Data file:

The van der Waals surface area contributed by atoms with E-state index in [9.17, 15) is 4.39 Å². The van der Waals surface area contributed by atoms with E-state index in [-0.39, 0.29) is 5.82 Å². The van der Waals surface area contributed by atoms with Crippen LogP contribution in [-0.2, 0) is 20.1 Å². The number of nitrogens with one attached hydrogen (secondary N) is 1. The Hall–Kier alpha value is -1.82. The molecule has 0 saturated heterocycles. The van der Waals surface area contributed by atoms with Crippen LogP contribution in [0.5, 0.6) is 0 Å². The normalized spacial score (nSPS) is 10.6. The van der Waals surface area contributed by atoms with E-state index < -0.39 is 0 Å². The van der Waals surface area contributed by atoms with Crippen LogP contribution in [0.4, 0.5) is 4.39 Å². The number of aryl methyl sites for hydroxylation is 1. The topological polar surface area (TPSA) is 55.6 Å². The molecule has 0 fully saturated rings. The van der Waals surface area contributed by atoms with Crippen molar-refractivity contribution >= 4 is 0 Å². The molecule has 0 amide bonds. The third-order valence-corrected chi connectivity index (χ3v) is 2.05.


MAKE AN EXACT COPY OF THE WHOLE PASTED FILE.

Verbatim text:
The van der Waals surface area contributed by atoms with E-state index in [9.17, 15) is 4.39 Å². The van der Waals surface area contributed by atoms with E-state index in [-0.39, 0.29) is 5.82 Å². The van der Waals surface area contributed by atoms with Crippen LogP contribution in [-0.2, 0) is 20.1 Å². The number of nitrogens with one attached hydrogen (secondary N) is 1. The Hall–Kier alpha value is -1.82. The molecule has 0 saturated heterocycles. The van der Waals surface area contributed by atoms with Crippen LogP contribution in [0.5, 0.6) is 0 Å². The normalized spacial score (nSPS) is 10.6. The van der Waals surface area contributed by atoms with E-state index < -0.39 is 0 Å². The van der Waals surface area contributed by atoms with Crippen LogP contribution in [0.4, 0.5) is 4.39 Å². The number of aryl methyl sites for hydroxylation is 1. The topological polar surface area (TPSA) is 55.6 Å². The molecule has 0 fully saturated rings. The van der Waals surface area contributed by atoms with Crippen molar-refractivity contribution >= 4 is 0 Å². The molecule has 0 amide bonds. The third-order valence-corrected chi connectivity index (χ3v) is 2.05.